Canine diseases …. An overview.
May we first point out that we are not vets and have no veterinary training but we will try to explain these diseases in layman’s terms. There are numerous sites on the web that specialise in these diseases that you may wish to study if you want more, in-depth, information.
– Transmission….. The disease is predominantly transmitted by the phlebotomine sand-fly found predominantly in low lying rural woodland areas. Females bite and feed off the infected animal, incubate and then transfer the disease through biting another uninfected dog.
Do not be confused by their name as sand flies are not found in sand. They breed in moist soil containing organic matter and have a limited flight range. They are more active at dawn and dusk so keeping your animal indoors at these times can reduce the risk of infection.
There is also a slight rick of cross infection through blood transfusions.
– High risk areas….. Although limited cases have been found in other places, areas of high risk include the countries adjoining the Mediterranean (Spain, Portugal, France, Italy, Greece) North Africa, Central and South America. Infection rates can reach 40% in endemic areas. The Canary Islands are not considered endemic due to their geographical position.
– Symptoms….. Diagnosis can only be confirmed by clinical tests but external symptoms could include chronic weight loss, skin lesions around the ears and eyes, claw lengthening, abdominal distension, dandruff, nose bleeds, ulcerative and modular dermatitis. There could also be renal failure, anaemia, diarrhoea, stiffness, vomiting and decreased appetite.
– Further information…. The disease has an incubation period of 3 months to several years and can attack any age dog. There is no cure for this but if treatment is given early enough the dog can live a fairly normal life but will always be a “carrier”. The symptoms can reoccur and relapses are common.
Insecticide collars impregnated with deltamethrin can be used as a preventative method as they not only deter the sand flies but can actually kill them off before they have chance to bite.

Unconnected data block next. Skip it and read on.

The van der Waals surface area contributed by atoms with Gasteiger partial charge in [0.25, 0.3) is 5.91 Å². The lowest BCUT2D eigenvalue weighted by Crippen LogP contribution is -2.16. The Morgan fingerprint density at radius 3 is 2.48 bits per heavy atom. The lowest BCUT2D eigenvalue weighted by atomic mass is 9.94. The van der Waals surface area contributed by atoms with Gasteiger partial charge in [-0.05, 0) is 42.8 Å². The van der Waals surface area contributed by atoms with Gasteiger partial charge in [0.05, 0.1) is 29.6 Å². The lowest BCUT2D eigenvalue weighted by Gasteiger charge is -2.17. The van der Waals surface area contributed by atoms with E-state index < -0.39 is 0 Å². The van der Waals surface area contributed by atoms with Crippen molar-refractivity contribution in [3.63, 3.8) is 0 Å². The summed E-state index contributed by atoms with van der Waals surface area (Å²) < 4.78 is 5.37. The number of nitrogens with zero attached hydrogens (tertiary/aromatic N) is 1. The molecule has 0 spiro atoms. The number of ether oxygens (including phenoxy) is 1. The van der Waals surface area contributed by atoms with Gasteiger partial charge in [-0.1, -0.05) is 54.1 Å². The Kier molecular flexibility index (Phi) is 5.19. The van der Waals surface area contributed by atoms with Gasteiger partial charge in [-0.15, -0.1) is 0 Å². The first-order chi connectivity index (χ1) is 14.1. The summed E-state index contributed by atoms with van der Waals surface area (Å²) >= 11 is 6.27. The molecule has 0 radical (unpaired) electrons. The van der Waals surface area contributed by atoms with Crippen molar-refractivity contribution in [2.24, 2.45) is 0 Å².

This is a bacterial disease transmitted through the saliva of the brown tick. It is difficult to diagnose early on as symptoms might not present themselves for 1 – 3 weeks.
There are three stage of infection and if treated in the early stage the prognosis is good. But dogs that have not shed the disease and reach the later stages the animal may not respond to treatment.
Early stage symptoms include fever, poor appetite, weight loss, blood loss from orifices or under the skin and can be treated with antibiotics which could take a month to take effect. Later stage treatment might include intravenous fluids and blood transfusion.
Prevention is quite simple. Tick control is the most effective both animal and living areas.
A parasitic roundworm transmitted through mosquito bites. It is a small thread like worm that during the reproductive cycle of its life it resides in the right ventricle of the heart where it can live for years.
The female gives birth to live young called microfilarias which live in the blood stream of the host, waiting to be ingested by a mosquito. And thus the cycle continues.
Symptoms are not evident until the heartworm reaches adulthood. Symptoms will then show as severe weight loss, fainting, coughing up blood and, finally, congestive heart failure.
There is a long and expensive treatment for heartworms but the dog must be checked for liver, kidney and heart function to evaluate the risks of treatment.
There is a simple prevention as there is a topical treatment available which should be administered monthly.